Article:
Caryophyllene, a Spicy Delight!


This terpene’s woody, spicy aroma is reminiscent of cloves and pepper. This is with good reason; it’s also found in cinnamon, cloves, and black pepper pods.

Scientists describe it as the only terpene that works like a cannabinoid. This is because it works with the ECS, providing our bodies with anti-inflammatories. Therefore, it could aid in ulcer-related discomfort.

Research shows that it also could potentially help with other forms of pain, as well as anxiety. When in need of an anti-inflammatory, consider trying a caryophyllene-rich hemp strain.

Linalool, a Floral Treat


Granddaddy Purple is a king among hemp flower strains — and with good reason. Its fresh, floral scent appeals to everyone, even if it might not be your favourite strain. While its lavender scent might remind you of… well, lavender blossoms, it’s all down to linalool, another popular terpene. Incidentally, you can also find linalool in lavender flowers and birch bark.

This terpene might smell amazing, but it’s so much more than that. In fact, it’s known for potentially assisting with mood disorders, like anxiety and depression. It could also potentially help with pain management, while helping you get better sleep.

Myrcene — It’s Everywhere!


If myrcene sounds familiar to you, it’s probably because you’ve heard of it before. In fact, experts believe that it’s one of the most common modern day terpenes. This is with good reason; myrcene smells and tastes great. It also has a host of potential benefits.

Generally, myrcene emits spicy, earthy notes. These notes can include cardamom and cloves. It’s also found in fruits like mangoes, and an array of herbs like lemongrass and thyme.

Additionally, when used together with CBD, myrcene could potentially help with pain and inflammation. Furthermore, research shows that it could be high in antioxidants.

Ocimene, a Sweet, Strong Strain


Ocimene is so fragrant that it’s often used in perfume formulations. It treats users to spicy, floral notes — mint, parsley, and orchids, to name a few. It’s also found in Amnesia, an extremely popular strain for most hemp flower enthusiasts.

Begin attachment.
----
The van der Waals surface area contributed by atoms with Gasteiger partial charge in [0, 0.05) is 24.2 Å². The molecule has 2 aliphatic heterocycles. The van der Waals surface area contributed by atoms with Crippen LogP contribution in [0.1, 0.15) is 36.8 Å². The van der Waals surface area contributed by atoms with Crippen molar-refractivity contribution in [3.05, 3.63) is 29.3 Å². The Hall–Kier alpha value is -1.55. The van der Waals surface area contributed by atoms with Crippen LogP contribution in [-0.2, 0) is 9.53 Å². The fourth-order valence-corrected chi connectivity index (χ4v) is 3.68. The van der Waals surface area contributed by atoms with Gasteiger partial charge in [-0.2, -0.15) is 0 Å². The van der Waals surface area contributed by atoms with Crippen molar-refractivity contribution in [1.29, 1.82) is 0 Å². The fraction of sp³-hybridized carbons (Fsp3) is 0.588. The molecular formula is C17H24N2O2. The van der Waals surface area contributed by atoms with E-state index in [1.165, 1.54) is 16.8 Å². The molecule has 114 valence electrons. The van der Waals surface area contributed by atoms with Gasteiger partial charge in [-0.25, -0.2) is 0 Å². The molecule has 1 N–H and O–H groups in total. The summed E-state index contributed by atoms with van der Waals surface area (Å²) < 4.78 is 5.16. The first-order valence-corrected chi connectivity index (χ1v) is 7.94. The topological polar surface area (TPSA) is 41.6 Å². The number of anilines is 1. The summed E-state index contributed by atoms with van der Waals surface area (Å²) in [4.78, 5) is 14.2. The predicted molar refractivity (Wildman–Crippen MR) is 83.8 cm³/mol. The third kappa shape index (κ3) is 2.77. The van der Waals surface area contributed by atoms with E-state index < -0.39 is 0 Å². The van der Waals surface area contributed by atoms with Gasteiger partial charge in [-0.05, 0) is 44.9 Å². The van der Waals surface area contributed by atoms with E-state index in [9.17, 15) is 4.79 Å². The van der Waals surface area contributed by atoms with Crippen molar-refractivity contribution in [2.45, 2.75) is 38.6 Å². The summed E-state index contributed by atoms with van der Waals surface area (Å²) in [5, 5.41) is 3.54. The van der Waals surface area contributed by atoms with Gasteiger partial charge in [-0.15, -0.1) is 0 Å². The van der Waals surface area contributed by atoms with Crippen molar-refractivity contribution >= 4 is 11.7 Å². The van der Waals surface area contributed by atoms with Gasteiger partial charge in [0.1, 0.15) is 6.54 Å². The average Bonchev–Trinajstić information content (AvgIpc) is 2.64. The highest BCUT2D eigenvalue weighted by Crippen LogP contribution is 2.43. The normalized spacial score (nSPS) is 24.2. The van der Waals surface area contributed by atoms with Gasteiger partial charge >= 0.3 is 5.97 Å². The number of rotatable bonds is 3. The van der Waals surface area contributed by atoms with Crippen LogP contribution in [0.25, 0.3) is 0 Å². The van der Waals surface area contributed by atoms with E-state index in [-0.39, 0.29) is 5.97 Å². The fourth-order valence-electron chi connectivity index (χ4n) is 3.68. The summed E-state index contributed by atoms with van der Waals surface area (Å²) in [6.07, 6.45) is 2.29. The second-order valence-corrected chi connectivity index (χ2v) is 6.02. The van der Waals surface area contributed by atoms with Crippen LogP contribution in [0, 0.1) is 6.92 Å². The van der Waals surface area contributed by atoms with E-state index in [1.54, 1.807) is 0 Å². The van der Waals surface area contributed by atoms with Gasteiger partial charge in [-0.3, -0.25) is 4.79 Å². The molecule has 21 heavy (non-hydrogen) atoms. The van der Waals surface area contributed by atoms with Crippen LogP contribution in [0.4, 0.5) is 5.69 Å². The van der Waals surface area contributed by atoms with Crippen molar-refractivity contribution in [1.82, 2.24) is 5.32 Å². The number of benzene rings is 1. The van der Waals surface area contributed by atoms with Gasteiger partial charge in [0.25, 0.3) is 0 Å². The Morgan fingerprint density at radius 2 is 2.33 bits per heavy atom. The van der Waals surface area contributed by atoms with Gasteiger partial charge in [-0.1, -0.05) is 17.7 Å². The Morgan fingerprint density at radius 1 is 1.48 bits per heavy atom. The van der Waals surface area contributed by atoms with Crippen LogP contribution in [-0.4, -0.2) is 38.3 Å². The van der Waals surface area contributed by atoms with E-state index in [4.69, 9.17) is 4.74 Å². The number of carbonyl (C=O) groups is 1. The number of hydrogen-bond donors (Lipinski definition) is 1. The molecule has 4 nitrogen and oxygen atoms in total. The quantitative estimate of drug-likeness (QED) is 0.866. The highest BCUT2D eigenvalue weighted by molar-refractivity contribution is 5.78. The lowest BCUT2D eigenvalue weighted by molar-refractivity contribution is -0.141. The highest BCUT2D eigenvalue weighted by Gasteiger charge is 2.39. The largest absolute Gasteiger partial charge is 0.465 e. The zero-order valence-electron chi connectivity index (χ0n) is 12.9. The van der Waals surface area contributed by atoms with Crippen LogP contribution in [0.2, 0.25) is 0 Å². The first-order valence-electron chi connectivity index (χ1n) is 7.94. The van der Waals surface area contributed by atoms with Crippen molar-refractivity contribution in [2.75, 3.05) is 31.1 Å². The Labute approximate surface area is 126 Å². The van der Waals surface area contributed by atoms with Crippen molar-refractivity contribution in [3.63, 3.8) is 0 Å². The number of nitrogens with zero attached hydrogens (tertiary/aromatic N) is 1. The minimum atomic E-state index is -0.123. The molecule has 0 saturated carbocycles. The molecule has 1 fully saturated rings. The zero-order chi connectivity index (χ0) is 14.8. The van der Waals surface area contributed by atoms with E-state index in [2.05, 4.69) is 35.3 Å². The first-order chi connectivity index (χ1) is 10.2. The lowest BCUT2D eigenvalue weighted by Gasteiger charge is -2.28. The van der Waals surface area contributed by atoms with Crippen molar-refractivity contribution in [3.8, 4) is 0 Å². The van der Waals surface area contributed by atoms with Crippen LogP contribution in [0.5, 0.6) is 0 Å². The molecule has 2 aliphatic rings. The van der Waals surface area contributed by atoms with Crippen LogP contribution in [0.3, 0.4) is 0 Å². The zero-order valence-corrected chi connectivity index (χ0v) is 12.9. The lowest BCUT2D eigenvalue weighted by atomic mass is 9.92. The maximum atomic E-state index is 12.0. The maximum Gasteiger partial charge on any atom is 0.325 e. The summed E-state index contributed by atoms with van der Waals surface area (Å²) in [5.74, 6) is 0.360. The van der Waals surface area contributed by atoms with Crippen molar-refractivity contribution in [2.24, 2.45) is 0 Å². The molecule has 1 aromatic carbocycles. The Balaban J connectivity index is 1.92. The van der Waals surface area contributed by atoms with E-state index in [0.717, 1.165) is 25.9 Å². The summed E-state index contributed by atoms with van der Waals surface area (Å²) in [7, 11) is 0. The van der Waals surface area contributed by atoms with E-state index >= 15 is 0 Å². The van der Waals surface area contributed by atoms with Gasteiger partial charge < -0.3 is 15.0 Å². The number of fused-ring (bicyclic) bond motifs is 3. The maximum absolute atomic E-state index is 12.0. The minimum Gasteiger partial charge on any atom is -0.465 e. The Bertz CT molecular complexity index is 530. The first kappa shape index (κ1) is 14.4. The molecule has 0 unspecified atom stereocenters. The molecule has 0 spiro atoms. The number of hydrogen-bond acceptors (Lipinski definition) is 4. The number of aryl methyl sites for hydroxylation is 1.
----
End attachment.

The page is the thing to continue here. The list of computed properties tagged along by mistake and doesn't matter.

Hemp flower experts often refer to ocimene as the “anti” terpene. This is because of its properties — it’s antibacterial, anti-fungal, and antiseptic. Furthermore, ocimene serves as a decongestant, making it the ideal terpene for someone with sinusitis.

Pinene — Not Just a Hemp Flower Terpene


The last (but certainly not least) terpene on our list is pinene. Scientists think that pinene is the most common terpene found outside hemp flowers, and in the natural world. In fact, basil, pine needles, and rosemary all contain pinene.

Like its namesake, pinene smells strongly of pine — with sharp, refreshing notes. Research indicates that when used alongside CBD, pinene could potentially help with inflammation and ulcers. Other studies indicate that this terpene could also help with chronic pain.

I Want to Try Terpenes — How Can I Start?

Now that you know what exactly they are, you might want to try terpenes yourself. However, if you don’t smoke CBD flower, availing of its terpenes can be a little more tricky. That being said, it’s not impossible to do so.

The easiest way to do this is to use a full-spectrum CBD product. Most full-spectrum CBD options contain the full range of cannabinoids and terpenes. Therefore, with a full-spectrum option, you can enjoy everything that comes with terpenes. You can also avail of the entourage effect — a treat for your entire body.

In this case, we’d generally recommend a full-spectrum CBD product with a higher bioavailability rate. Consider trying a full-spectrum CBD tincture, which can be consumed sublingually. You could also try a CBD e-liquid — a convenient way to get a high dose of CBD.

Additionally, why not try a CBD paste? While its bioavailability rate might not be as high as other options, most CBD pastes contain a selection of terpenes. Therefore, if you’re looking for a terpene-rich option outside of smoking hemp flower, CBD pastes could be your new favourite product!

As with every other CBD product, we’d recommend that you start with small doses — especially if you’re new to CBD. By doing this, you can work your way up to higher doses, eventually finding the right full-spectrum dose for you.

However, seasoned users might already have an idea of how much CBD they can and should use. Therefore, simply choose a strength that works for you, sit back, and enjoy the entourage effect!

The post What Are Terpenes: Types, Benefits, and Effects first appeared on CBD Village UK.